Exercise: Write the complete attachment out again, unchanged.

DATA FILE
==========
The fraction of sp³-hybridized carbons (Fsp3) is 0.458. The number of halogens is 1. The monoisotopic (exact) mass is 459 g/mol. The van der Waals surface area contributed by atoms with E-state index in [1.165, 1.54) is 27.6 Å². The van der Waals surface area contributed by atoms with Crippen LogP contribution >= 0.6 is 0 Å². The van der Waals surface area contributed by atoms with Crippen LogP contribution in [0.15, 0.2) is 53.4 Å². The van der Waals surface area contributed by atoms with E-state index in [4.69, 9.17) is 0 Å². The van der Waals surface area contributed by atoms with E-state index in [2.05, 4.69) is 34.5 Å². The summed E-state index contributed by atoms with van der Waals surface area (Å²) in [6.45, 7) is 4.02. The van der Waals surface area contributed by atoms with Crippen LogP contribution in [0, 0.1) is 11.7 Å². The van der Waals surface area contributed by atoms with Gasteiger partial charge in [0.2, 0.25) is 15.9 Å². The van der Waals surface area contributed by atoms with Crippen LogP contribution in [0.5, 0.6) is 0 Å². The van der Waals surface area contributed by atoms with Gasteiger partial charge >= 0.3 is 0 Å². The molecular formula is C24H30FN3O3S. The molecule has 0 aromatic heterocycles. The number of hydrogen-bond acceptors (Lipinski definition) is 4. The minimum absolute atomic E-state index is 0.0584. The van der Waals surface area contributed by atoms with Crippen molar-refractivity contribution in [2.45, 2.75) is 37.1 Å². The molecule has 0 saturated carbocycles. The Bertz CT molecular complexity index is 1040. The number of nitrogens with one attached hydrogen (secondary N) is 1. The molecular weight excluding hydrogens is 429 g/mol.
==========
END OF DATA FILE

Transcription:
The fraction of sp³-hybridized carbons (Fsp3) is 0.458. The number of halogens is 1. The monoisotopic (exact) mass is 459 g/mol. The van der Waals surface area contributed by atoms with E-state index in [1.165, 1.54) is 27.6 Å². The van der Waals surface area contributed by atoms with Crippen LogP contribution >= 0.6 is 0 Å². The van der Waals surface area contributed by atoms with Crippen LogP contribution in [0.15, 0.2) is 53.4 Å². The van der Waals surface area contributed by atoms with E-state index in [4.69, 9.17) is 0 Å². The van der Waals surface area contributed by atoms with E-state index in [2.05, 4.69) is 34.5 Å². The summed E-state index contributed by atoms with van der Waals surface area (Å²) in [6.45, 7) is 4.02. The van der Waals surface area contributed by atoms with Crippen LogP contribution in [0, 0.1) is 11.7 Å². The van der Waals surface area contributed by atoms with Gasteiger partial charge in [0.2, 0.25) is 15.9 Å². The van der Waals surface area contributed by atoms with Crippen LogP contribution in [0.5, 0.6) is 0 Å². The van der Waals surface area contributed by atoms with Gasteiger partial charge >= 0.3 is 0 Å². The molecular formula is C24H30FN3O3S. The molecule has 0 aromatic heterocycles. The number of hydrogen-bond acceptors (Lipinski definition) is 4. The minimum absolute atomic E-state index is 0.0584. The van der Waals surface area contributed by atoms with Crippen molar-refractivity contribution in [2.45, 2.75) is 37.1 Å². The molecule has 0 saturated carbocycles. The Bertz CT molecular complexity index is 1040. The number of nitrogens with one attached hydrogen (secondary N) is 1. The molecular weight excluding hydrogens is 429 g/mol.